My mum has just been diagnosed with PD, age 61. I’m a nurse and started noticing signs 2 years ago. It’s taken this long to go through the motions for a formal diagnosis. I thought that seeing the diagnosis on paper wouldn’t be that big of a deal because I knew what was coming. I was wrong though. I’ve found it difficult and I’m scared about the possible future. I know PD is different for everyone but being a nurse who has cared for those with PD makes me very aware of how it can go.
Hi @KerryF and welcome to our friendly forum. I’m sorry to hear that your mum has been diagnosed with Parkinson’s. It’s completely understandable that, with your background, you can think about what you’ve already seen and feel scared about what that could mean for your mum and for you.
You’re right that the reality of getting the diagnosis can shake most people up no matter how prepared they think they are. You’re also right that everyone experiences Parkinson’s differently and as our members come to say hello they will talk to you about their own journeys.
As a nurse, you already know how important is to take care of your own physical and mental health so that you can support others. Our advice for Carers here: Caring for someone with Parkinson's | Parkinson's UK in the Newly diagnosed with Parkinson’s section could be very useful.
Welcome again and do let us know how things go for the two of you
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Welcome to the forum.
You are in a position that is different to that of many people who come into contact with Parkinson’s in whatever capacity but which is probably more common than you think.
As I see it the position in a nutshell, is that you do know about the condition because of your working background but this does not prepare you for the emotional impact
when it actually hits closer to home. This is happening to your mother, affecting the whole family who now have to stand by (figuratively speaking) and watch as the Parkinson’s takes its course knowing there is no cure. That is a perfectly normal response. Knowing about Parkinson’s does not make you immune to the huge emotional fallout that often occurs when an individual or someone close to you is diagnosed.
The other side of the coin is that it puts you in a strong position to help and support your mother since you have an understanding of Parkinson’s right from the start. With your background you will also know your way around the health and social care systems and believe me, that is a major plus.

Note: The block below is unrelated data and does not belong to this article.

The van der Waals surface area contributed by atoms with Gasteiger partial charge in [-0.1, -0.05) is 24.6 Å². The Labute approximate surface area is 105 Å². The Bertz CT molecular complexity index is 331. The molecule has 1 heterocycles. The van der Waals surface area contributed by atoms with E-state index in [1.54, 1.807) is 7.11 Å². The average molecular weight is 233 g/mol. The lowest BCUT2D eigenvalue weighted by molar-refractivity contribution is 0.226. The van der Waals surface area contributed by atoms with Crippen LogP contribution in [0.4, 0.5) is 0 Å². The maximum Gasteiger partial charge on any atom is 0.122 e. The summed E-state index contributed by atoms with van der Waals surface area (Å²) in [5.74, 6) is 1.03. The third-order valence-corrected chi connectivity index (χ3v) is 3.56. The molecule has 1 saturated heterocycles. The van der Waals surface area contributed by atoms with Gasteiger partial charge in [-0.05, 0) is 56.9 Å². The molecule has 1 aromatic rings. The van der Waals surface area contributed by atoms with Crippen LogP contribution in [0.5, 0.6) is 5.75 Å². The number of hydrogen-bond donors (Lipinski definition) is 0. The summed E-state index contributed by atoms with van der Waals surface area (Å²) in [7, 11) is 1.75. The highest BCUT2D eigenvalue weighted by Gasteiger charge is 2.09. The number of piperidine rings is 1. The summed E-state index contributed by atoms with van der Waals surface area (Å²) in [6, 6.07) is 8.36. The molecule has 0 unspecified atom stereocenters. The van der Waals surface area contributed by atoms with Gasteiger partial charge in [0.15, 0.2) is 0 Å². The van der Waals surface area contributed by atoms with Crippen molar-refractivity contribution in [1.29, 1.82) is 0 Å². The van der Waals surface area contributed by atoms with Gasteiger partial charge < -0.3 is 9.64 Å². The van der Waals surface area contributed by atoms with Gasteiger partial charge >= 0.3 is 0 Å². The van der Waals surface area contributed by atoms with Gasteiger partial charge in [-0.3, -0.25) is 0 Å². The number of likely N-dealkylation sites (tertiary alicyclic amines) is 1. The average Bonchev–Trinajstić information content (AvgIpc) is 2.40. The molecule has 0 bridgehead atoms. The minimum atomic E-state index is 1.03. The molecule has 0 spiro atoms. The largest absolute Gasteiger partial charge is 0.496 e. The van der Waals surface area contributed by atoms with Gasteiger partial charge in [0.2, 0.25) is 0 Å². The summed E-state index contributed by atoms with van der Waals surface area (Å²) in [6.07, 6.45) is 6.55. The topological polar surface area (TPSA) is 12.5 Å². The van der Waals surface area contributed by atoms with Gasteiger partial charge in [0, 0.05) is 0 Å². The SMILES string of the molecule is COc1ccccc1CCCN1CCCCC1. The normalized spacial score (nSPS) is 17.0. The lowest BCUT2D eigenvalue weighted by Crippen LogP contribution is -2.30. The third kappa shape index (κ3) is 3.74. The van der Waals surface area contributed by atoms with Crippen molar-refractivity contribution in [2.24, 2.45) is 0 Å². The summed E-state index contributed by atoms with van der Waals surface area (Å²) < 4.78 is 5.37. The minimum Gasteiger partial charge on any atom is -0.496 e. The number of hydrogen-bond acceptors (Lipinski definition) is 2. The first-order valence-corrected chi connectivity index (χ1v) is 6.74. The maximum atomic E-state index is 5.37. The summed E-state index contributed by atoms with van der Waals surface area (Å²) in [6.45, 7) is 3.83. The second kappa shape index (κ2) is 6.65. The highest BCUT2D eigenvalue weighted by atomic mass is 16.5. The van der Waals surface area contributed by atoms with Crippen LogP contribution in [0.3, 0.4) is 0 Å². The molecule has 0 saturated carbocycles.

What I think you need to do now is exactly the same as the advice would be if you were writing this post on the forum as someone newly diagnosed. Stop, take a breath and give yourself time to adjust and adapt to the recent diagnosis. You know the condition moves slowly in most people and you have no reason to think this will be any different for her. You will know too that many of us live well for many years without too much interference from Parkinson’s antics. I also think you need to remember that those patients with Parkinson’s who you cared for in hospital were there because they were ill in some way, so you were not seeing them when well and just getting on with life.
I wanted to say particularly that the issue which seems to cause most anxiety to newly diagnosed is the unknown future and the fear that can bring. This is perfectly understandable but the fact is much about the future is unknown to anybody and everybody. What Parkinson’s does is bring this issue to the fore and it sounds somehow worse than it is for anyone else. That’s not true, all it really does is make you more aware of it than you otherwise would be.
I am sure you will be fine once you have given yourself a bit of time and the emotion so tied up with your Mum’s diagnosis has diminished. I am not suggesting this will make everything in the garden rosy, of course not, Parkisnon’s is a complex condition and will certainly bring many challenges; what it’s not, as you will know when able to think more clearly is a one way street down a big black hole.
I hope this helps a little.
Thank you so much for your messages. It’s a reassuring prospect to feel that there will be support through this network. I really appreciate it and it does help.
I can see it will be important to give myself time and space to let this news sink in. Then I will be stronger for my mum.
There must be so much knowledge and experience here and it’s supportive knowing I can draw on it. You make some very good points.
Thank you again